(Moravik) The application of 30 tons of manure per acre (230 lbs/ac plant available nitrogen) resulted in a grain yield that was higher than was achieved with 180 lbs/ac nitrogen from commercial fertilizer. The addition of nitrogen with the manure increased yields above manure alone. (Bartek) Use of manure resulted in higher grain yields than using commercial fertilizer in 1996, however, the grain was wetter at harvest. In 1997 soybean seed yield was higher where manure was applied in 1996. In 1998 corn grain drier where manure was applied in 1996. Grain yield was also significantly different.
(RaikesField1) Corn yields were the same for manure treatments and for fertilizer treatments except for the treatment designated "fertilizer only." The reason is unknown. This treatment had the lowest average plant population, however, plant population was not related to treatment and this treatment had an average population similar to the liquid 1996 treatment. The use of manure did result in higher grain moisture at harvest and a slightly lower grain test weight in corn in 1996. The application of manure had no effect on soybeans in 1997.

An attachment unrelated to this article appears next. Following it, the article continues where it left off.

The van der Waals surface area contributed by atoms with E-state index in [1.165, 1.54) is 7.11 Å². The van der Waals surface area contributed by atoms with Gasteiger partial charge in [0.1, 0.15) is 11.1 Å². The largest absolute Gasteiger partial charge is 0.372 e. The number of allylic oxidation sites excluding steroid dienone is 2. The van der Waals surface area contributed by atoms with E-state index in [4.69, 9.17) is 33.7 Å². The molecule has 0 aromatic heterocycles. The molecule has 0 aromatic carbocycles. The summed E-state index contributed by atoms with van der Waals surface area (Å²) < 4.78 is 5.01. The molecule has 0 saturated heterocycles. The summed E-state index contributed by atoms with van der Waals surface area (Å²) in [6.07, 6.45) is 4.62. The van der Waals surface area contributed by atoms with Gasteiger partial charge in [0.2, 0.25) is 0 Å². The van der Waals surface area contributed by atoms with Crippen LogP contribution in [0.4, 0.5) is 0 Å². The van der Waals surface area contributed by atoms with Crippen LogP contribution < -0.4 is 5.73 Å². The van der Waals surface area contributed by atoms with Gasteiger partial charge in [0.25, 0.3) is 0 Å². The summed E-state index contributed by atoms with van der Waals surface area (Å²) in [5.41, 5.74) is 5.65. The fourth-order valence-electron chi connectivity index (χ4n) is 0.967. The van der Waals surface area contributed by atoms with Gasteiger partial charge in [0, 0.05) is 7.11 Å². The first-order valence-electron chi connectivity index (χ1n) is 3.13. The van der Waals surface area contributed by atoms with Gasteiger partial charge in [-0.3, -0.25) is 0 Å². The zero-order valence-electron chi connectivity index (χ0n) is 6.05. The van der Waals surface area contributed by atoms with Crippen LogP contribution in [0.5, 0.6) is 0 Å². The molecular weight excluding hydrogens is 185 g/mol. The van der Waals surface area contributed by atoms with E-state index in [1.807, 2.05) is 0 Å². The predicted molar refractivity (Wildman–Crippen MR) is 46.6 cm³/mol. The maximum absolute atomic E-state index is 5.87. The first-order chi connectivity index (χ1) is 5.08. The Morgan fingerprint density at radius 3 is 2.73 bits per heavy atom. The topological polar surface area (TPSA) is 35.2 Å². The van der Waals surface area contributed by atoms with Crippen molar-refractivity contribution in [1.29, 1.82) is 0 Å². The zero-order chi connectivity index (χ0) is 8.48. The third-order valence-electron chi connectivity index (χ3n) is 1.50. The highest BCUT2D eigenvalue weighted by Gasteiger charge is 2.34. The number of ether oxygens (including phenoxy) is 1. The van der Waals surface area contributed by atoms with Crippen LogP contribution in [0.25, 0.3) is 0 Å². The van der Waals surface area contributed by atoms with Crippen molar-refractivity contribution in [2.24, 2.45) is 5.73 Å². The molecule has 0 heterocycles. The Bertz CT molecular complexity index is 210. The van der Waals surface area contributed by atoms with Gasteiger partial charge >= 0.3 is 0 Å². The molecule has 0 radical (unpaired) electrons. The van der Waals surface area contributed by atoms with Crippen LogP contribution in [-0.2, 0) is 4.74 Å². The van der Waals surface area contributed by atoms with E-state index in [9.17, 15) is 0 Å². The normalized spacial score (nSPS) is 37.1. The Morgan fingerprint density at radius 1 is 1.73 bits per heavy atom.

(RaikesField2) In 1996 the use of manure prior to growing soybeans resulted in a reduction in seed yield and a lower test weight. The use of manure did not affect seed moisture at harvest, however, the use of liquid manure did give slightly lower seed moisture than where solid manure was used.  The application of manure in 1997 resulted in higher grain moisture and lower yields as compared to treatments that received fertility only or fertilizer in 1997 and manure in 1996.

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Fertilizer Application

Objective:  Determine the profitability of using 11-52-0 surface broadcast prior to planting in a corn and soybean rotation.